"Some of my colleagues have quite legitimately approached me to say, “I don’t really believe in banning things.” I take a similar approach, but I like to look at each case on its merits and take each issue case by case. If we followed the logic that we do not like to ban anything, the House would not have banned bear-baiting, badger-baiting or dog fighting. Perhaps we would also not have banned carrying knives in a public place, or even slavery."

Mark Pritchard Pritchard then tackled the Government's concern that introducing a ban now could be subject to a legal challenge:

"In his statement to the House last month, the Minister told Parliament, at column 497, that a court case “against the Austrian Government” would “commence shortly”, given that the Austrian Government wanted to introduce a ban. I understand that the papers have now finally been submitted to the court in Vienna, but there is no live case. Interestingly, despite outright bans in other EU countries—I have already listed some and I could add Greece and Luxembourg—a legal case has never been brought or won before. It is not uncommon to hear of Governments sheltering behind courts in Brussels or Strasbourg, but to hear from Ministers in my own Front-Bench team say that this Government are now sheltering behind a domestic court in Vienna is a completely new innovation.

"There are two further flaws in the Government’s so-called legal defence. Are the Government of this country suggesting that the threat of legal action or the possible outcome of court cases is enough to paralyse Government decision making? Fear is not usually a prerequisite to success. What is more, the Government are seeking to put Vienna before the courts in London. If the Government waited for the court case in Vienna— the papers have been submitted, as I said—the case went through and the European Circus Association lost, there would be an automatic appeal to the European Court. That would add more delay and procrastination, further getting the Government off the hook when it comes to introducing a ban in this country. Even if that case were spent, there could be another European court considering another case in another European capital.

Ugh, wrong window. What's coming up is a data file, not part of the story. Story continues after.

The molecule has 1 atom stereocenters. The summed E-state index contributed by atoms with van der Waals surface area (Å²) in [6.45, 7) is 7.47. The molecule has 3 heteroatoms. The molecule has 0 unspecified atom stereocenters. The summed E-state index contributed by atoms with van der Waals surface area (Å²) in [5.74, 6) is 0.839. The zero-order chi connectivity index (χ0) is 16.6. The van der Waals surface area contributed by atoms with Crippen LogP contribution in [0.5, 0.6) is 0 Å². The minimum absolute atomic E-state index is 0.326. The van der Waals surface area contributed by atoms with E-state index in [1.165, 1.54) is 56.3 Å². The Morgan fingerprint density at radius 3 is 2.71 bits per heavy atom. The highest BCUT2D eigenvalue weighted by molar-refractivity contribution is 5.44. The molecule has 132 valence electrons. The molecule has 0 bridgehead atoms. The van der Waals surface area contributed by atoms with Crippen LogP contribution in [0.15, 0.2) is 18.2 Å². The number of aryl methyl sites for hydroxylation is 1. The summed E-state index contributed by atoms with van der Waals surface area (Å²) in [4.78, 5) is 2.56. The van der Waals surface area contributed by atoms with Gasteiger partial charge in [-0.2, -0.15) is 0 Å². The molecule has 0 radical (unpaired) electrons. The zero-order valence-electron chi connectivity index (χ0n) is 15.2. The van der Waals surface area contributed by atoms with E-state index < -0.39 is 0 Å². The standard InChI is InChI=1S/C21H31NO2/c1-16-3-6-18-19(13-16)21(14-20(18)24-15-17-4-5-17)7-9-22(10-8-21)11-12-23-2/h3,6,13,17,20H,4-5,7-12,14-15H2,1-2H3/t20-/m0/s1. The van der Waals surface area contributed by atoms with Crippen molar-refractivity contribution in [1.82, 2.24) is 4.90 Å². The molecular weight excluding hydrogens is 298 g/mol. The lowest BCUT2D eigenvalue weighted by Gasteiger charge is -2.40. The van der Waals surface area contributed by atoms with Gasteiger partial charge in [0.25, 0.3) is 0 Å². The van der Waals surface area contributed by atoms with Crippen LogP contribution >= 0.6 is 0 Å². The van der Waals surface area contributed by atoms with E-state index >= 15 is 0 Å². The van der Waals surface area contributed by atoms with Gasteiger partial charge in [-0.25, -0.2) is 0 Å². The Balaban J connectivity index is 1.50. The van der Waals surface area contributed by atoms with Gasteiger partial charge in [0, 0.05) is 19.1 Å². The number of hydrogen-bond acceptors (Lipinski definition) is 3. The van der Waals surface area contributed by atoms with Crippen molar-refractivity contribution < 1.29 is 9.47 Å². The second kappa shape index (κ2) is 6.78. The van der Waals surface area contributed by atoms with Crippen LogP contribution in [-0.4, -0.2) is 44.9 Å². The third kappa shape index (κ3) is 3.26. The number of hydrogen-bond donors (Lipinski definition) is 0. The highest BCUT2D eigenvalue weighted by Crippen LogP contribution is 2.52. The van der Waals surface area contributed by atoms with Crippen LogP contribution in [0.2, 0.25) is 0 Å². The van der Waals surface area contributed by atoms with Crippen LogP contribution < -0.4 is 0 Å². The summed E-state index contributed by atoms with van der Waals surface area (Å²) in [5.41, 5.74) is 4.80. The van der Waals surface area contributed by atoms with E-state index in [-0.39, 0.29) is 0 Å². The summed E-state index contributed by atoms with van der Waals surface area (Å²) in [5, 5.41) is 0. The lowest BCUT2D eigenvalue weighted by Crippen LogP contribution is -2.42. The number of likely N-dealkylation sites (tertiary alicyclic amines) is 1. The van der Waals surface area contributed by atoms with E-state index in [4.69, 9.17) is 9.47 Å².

"Notwithstanding my comments, the reality is that the Government’s Austrian defence is a red herring, given that the European Commission has clearly stated that a ban is a matter for member states alone. It is an issue that English courts decide. Surely that is something to celebrate in this age of judicial creep from Europe, and also something to exercise and implement. A ban can be introduced in an English court— without waiting for other European capitals to decide and without interference from Europe, which makes a refreshing change."

Several of the 2010 intake rose to back up Pritchard's case:

Offord Matthew Matthew Offord: "Case law from the European Court of Human Rights indicates that a ban would be within the “margin of appreciation” afforded to the United Kingdom. If a ban is proposed because it is considered cruel or ethically wrong in itself to make wild animals perform in circuses in the United Kingdom, as opposed to a ban being proposed because welfare standards cannot be guaranteed, then a ban is the only measure that will achieve that public interest aim and is therefore automatically proportionate.